Livestock grazing regulates ecosystem multifunctionality in semi-arid grassland
Published Web Locationhttps://doi.org/10.1111/1365-2435.13215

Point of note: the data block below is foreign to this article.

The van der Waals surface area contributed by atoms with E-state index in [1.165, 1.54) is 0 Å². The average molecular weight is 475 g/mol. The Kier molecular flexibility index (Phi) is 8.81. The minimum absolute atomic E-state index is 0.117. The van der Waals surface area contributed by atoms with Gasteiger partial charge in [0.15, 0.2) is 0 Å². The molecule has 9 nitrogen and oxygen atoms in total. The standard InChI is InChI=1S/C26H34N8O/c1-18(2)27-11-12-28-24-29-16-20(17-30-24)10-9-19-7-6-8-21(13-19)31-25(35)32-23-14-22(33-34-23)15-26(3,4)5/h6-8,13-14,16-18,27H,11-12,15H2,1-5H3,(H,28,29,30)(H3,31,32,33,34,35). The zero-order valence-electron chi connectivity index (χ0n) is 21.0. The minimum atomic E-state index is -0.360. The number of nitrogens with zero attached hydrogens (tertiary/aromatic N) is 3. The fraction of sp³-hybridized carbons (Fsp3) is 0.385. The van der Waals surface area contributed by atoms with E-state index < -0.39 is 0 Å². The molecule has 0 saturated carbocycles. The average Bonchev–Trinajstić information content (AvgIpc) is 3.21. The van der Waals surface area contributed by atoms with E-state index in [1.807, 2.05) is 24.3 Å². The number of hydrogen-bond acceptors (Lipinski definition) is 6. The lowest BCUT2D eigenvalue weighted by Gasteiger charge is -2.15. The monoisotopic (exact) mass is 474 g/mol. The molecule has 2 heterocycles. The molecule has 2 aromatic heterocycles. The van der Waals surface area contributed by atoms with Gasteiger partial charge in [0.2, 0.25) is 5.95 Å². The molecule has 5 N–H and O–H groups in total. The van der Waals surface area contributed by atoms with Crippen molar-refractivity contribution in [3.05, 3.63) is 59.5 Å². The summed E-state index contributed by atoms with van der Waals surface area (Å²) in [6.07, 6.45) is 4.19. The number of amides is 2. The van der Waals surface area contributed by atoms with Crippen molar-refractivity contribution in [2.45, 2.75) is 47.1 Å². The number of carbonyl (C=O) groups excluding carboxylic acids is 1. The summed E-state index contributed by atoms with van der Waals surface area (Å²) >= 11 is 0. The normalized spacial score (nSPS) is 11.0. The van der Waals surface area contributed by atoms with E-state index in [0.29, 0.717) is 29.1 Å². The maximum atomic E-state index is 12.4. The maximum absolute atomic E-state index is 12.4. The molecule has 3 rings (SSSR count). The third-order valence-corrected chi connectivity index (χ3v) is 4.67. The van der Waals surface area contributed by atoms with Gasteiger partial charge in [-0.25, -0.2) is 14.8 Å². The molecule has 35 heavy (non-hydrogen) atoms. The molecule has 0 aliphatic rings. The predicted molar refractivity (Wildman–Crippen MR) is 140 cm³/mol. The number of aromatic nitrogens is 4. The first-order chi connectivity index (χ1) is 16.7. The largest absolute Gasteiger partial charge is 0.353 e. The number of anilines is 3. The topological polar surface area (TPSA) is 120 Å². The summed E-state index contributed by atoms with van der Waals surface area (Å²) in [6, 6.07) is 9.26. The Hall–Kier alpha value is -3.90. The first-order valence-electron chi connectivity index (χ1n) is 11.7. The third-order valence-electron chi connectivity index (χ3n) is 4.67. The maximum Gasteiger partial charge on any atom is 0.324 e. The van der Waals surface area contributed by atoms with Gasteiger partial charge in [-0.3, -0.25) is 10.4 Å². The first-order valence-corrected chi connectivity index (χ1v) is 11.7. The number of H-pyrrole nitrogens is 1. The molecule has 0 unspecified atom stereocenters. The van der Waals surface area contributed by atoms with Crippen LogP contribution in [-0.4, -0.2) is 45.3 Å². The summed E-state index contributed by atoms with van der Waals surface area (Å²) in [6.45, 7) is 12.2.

Livestock grazing has been shown to alter the structure and functions of grassland ecosystems. It is well acknowledged that grazing pressure is one of the strongest drivers of ecosystem-level effects of grazing, but few studies have assessed how grazing pressure impacts grassland biodiversity and ecosystem multifunctionality (EMF). Here, we assessed how different metrics of biodiversity (i.e., plants and soil microbes) and EMF responded to seven different grazing treatments based on an 11-year field experiment in semi-arid Inner Mongolian steppe. We found that soil organic carbon, plant-available nitrogen and plant functional diversity all decreased even at low grazing pressure, while above-ground primary production and bacterial abundance decreased only at high levels of grazing pressure. Structural equation models revealed that EMF was driven by direct effects of grazing, rather than the effects of grazing on plant or microbial community composition. Grazing effects on plant functional diversity and soil microbial abundance did have moderate effects on EMF, while plant richness did not. Synthesis. Our results showed ecosystem functions differ in their sensitivity to grazing pressure, requiring a low grazing threshold to achieve multiple goals in the Eurasian steppe. A plain language summary is available for this article.